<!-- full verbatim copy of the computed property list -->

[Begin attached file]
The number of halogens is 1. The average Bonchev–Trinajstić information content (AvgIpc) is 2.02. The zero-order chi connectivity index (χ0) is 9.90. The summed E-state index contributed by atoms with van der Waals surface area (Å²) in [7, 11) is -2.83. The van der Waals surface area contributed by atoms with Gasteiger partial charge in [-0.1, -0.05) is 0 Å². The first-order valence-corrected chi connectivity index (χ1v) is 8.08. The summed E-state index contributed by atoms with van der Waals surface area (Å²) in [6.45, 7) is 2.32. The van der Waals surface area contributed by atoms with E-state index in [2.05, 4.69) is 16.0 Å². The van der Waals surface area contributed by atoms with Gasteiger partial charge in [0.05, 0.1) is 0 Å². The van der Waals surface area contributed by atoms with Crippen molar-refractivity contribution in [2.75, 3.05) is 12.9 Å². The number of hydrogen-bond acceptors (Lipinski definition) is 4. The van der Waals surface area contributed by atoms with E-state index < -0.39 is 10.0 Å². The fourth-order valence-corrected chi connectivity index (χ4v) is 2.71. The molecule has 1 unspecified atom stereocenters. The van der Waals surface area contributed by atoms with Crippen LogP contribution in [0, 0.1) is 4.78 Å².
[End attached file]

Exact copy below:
The number of halogens is 1. The average Bonchev–Trinajstić information content (AvgIpc) is 2.02. The zero-order chi connectivity index (χ0) is 9.90. The summed E-state index contributed by atoms with van der Waals surface area (Å²) in [7, 11) is -2.83. The van der Waals surface area contributed by atoms with Gasteiger partial charge in [-0.1, -0.05) is 0 Å². The first-order valence-corrected chi connectivity index (χ1v) is 8.08. The summed E-state index contributed by atoms with van der Waals surface area (Å²) in [6.45, 7) is 2.32. The van der Waals surface area contributed by atoms with E-state index in [2.05, 4.69) is 16.0 Å². The van der Waals surface area contributed by atoms with Gasteiger partial charge in [0.05, 0.1) is 0 Å². The van der Waals surface area contributed by atoms with Crippen molar-refractivity contribution in [2.75, 3.05) is 12.9 Å². The number of hydrogen-bond acceptors (Lipinski definition) is 4. The van der Waals surface area contributed by atoms with E-state index < -0.39 is 10.0 Å². The fourth-order valence-corrected chi connectivity index (χ4v) is 2.71. The molecule has 1 unspecified atom stereocenters. The van der Waals surface area contributed by atoms with Crippen LogP contribution in [0, 0.1) is 4.78 Å².